Kettles versus Ducks

I’m sure if you’ve been keeping an eye on local news at all, you’ve noticed the storm brewing around the latest round of debates over where to build a new bridge across the Ottawa River. If you haven’t, though, here’s a quick primer:

The National Capital Commission (NCC) is looking to build a new bridge across the Ottawa River, with the intent of removing trucks from downtown Ottawa, which currently cross the river using the Macdonald-Cartier Bridge. This means that they usually exit the 417 at Nicholas Avenue, and take it up to Rideau Street on to King Edward Avenue, which leads to the bridge. Needless to say, this has a fairly detrimental effect on those streets, with noise, pollution and congestion all unfortunately prevelant.

With this in mind, the NCC commissioned a study which, last September, recommended Kettle Island as the best site for a new bridge. Naturally, this led to a fight between east end residents, with those living near the site coming out against the plan, suggesting Lower Duck Island as an alternative.

Now, I’m not an expert on bridge construction, but I am a geographer, and when I look at these two sites, I can see some clear advantages in favour of Kettle Island, which I’d like to break down here. (Full disclosure, first of all: I used to live near the Lower Duck site, so I do have some bias, here)


Kettle Island, as it stands, has a solid link with the 417, the Aviation Parkway. The Parkway has a full on\off ramp system at the highway, and is a four-lane, semi-grade separated roadway running almost all the way to the river. It will require some re-working near it’s end point to avoid the Ottawa-Rockcliffe Airport, but overall few changes will likely need to be made.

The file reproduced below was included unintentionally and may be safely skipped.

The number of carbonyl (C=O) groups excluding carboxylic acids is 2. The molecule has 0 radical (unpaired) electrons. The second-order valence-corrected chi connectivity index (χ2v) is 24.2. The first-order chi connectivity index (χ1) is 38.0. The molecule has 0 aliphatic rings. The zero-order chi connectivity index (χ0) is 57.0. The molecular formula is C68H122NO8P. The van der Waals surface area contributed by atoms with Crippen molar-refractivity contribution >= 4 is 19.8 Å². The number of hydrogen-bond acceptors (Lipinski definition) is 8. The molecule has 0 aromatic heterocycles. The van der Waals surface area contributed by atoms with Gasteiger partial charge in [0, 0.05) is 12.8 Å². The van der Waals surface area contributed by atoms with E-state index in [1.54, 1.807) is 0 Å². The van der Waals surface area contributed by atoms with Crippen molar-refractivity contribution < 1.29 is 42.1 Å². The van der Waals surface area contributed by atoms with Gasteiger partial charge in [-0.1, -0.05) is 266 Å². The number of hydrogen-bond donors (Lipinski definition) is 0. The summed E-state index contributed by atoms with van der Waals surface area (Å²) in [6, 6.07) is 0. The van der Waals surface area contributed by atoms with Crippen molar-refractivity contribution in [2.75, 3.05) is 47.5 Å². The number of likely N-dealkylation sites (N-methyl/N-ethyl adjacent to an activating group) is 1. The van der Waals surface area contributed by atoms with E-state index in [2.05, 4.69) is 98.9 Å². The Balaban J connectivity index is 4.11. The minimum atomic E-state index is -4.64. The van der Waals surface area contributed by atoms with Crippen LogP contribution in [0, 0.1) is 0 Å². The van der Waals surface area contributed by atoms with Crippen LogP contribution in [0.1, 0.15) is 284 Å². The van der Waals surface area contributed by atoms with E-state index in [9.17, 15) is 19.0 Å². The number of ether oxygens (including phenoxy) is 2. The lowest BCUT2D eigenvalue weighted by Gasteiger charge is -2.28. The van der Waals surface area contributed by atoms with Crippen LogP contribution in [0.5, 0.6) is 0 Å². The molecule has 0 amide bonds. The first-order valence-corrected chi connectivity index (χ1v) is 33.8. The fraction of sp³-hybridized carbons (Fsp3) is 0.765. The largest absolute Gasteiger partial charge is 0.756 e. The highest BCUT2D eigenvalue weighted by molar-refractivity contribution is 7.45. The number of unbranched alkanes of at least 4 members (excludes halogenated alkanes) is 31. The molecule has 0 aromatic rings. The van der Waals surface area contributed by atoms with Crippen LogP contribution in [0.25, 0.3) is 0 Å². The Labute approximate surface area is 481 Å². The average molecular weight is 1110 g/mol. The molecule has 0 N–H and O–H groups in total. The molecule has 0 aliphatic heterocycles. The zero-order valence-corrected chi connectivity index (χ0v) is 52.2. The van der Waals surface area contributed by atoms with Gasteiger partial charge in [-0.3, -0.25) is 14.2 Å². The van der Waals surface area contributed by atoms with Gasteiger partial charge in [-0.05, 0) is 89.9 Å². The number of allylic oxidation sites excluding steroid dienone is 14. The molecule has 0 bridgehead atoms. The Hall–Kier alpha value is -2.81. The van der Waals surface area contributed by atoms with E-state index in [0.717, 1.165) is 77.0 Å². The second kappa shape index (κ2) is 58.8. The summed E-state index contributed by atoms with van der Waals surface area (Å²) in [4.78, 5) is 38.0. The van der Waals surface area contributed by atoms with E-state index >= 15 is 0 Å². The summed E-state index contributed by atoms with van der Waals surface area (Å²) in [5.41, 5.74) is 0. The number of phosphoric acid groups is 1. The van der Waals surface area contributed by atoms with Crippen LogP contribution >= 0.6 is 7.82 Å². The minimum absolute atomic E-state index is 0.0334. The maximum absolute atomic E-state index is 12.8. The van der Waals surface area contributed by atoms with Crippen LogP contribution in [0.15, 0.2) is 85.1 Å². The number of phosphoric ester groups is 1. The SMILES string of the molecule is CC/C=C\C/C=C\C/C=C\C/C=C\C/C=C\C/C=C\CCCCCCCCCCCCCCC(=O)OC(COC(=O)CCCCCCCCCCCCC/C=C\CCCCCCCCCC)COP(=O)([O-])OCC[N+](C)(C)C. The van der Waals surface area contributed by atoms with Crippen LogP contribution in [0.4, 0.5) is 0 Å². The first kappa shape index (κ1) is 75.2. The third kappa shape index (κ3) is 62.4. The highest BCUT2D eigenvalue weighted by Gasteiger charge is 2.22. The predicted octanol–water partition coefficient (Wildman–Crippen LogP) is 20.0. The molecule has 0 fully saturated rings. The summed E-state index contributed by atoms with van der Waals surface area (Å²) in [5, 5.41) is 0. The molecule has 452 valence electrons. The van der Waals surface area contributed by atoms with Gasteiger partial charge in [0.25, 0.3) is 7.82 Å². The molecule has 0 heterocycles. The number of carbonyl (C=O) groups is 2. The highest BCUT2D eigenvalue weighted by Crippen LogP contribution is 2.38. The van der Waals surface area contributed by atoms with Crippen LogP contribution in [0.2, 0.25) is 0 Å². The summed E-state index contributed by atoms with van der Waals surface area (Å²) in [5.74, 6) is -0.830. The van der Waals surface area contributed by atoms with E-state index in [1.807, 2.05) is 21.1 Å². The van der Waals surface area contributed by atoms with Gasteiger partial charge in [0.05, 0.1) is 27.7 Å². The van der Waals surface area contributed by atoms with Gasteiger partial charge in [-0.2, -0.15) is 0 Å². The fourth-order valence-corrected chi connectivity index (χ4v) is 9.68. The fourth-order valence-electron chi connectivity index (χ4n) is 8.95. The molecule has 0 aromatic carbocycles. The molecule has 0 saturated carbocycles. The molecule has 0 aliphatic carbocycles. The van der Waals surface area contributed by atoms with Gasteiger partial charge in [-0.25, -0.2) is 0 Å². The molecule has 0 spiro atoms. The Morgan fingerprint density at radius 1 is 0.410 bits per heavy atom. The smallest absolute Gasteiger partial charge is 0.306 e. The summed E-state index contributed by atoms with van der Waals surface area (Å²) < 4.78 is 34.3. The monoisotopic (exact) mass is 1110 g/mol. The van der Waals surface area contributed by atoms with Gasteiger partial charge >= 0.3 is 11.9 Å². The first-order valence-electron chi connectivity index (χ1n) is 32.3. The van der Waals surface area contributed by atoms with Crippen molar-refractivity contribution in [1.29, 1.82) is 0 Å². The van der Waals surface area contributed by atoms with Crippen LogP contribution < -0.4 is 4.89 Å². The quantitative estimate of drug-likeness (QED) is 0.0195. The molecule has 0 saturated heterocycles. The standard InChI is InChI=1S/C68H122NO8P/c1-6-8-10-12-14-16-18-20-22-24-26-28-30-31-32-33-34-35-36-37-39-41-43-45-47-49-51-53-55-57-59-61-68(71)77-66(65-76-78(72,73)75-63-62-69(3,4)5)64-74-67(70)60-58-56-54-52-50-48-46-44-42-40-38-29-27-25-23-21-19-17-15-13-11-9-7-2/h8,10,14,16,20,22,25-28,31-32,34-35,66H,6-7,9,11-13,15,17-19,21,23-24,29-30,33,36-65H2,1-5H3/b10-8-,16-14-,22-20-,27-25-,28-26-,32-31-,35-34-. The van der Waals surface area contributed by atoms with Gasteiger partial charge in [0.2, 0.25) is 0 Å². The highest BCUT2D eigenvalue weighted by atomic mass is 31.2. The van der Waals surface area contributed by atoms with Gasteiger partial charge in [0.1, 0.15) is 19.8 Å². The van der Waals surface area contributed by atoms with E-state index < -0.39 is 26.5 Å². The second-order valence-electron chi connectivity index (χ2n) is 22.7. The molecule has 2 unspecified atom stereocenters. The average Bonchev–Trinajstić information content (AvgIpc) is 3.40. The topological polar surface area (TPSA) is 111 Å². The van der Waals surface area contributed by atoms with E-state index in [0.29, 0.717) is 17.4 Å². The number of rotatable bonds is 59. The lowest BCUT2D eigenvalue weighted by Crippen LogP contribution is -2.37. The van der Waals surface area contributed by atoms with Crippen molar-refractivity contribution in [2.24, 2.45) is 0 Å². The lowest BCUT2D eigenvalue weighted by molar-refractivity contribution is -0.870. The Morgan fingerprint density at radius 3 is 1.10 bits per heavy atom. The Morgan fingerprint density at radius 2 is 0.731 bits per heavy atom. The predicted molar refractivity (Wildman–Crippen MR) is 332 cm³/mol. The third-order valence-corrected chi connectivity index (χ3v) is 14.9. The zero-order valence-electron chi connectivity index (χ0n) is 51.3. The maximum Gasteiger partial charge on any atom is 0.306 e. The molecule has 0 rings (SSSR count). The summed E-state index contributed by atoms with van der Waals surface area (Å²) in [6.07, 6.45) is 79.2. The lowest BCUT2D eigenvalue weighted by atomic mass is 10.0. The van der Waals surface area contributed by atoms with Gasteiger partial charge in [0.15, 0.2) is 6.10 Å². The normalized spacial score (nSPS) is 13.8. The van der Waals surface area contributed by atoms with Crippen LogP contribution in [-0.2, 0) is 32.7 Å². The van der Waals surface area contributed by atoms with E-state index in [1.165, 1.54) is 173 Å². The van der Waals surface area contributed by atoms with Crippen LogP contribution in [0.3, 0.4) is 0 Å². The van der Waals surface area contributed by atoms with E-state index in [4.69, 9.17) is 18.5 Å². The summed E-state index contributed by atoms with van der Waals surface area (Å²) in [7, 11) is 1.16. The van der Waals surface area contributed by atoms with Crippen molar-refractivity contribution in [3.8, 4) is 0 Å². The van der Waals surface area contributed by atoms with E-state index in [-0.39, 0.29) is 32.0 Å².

Lower Duck Island has no such connection. For one thing, it is past the “split”, where highway 174 heads east after the 417’s turn towards the south, an area known for its congestion (though admittedly, there are plans to widen this highway). There is an exit at Montreal Road, but no clear link to the north.  Shefford  Road, not far away, does run towards the river, but is fairly low-capacity and directly abuts a residential area. Light industrial and commercial development, meanwhile, prevents the easy construction of a road from the Montreal Road exit north to the river.

Community Impact

When it comes to Kettle Island, personally, I think a lot of the negative reaction is overblown. The Aviation Parkway is, as mentioned previously, partly seperated from nearby neighborhoods, and is a large enough road to be able to deal with an increase in traffic. Residents near the Parkway, though, will see some increase in traffic noise, and the road will become more congested, but probably not unmanagable so. Care would also need to be taken to ensure that the Aviation Museum was not adversely affected.

Lower Duck, meanwhile, could have a very low impact, I will grant, if the bridge is built to the east of the Rockcliffe Parkway. However, this would require the construction of a new exit from the 174, meaning significant reconstruction would be needed on the highway—likely a prohibitively expensive gesture. As mentioned above, the only other possibility would be a Montreal\Shefford link, which would easily have a much worse impact than the Aviation Parkway. And finally, the increased congestion this bridge would cause on the 174 can’t be ignored, as congestion is already a significant concern for residents of the area.

Environmental Impact

It does almost go without saying that any new bridge will have an environmental affect, but they would likely be markably different between the two sites. At the Kettle Island site, there is, essentially a clear corridor to and from major roadways on either side of the river. The main concern here would be Kettle Island itself, a low-lying, environmental sensitive alluvial island (made up of sediments deposited by the river, in other words). According to Ottawa Riverkeeper, the island is home to a highly unique swamp ecosystem, one which we should definitely make an effort to preserve. From an evironmental perspective, Kettle Island is not ideal, but it is almost certainly better than Lower Duck.

First, should the Montreal\Shefford approach I mentioned be taken, Lower Duck Island would cause similar environmental concerns as Kettle Island. Furthermore, though, even if the bridge were built further east, then the northern end of Grant’s Creek Conservation Area becomes an issue, as it would need to be protected from heavy traffic flows across the river. The final nail in the coffin is the Quebec side of the river, where we find Parc de Baie-McLaurin, a large, marshy bay along the banks of the river. Having a bridge touch down here would be disasterous, to say the least.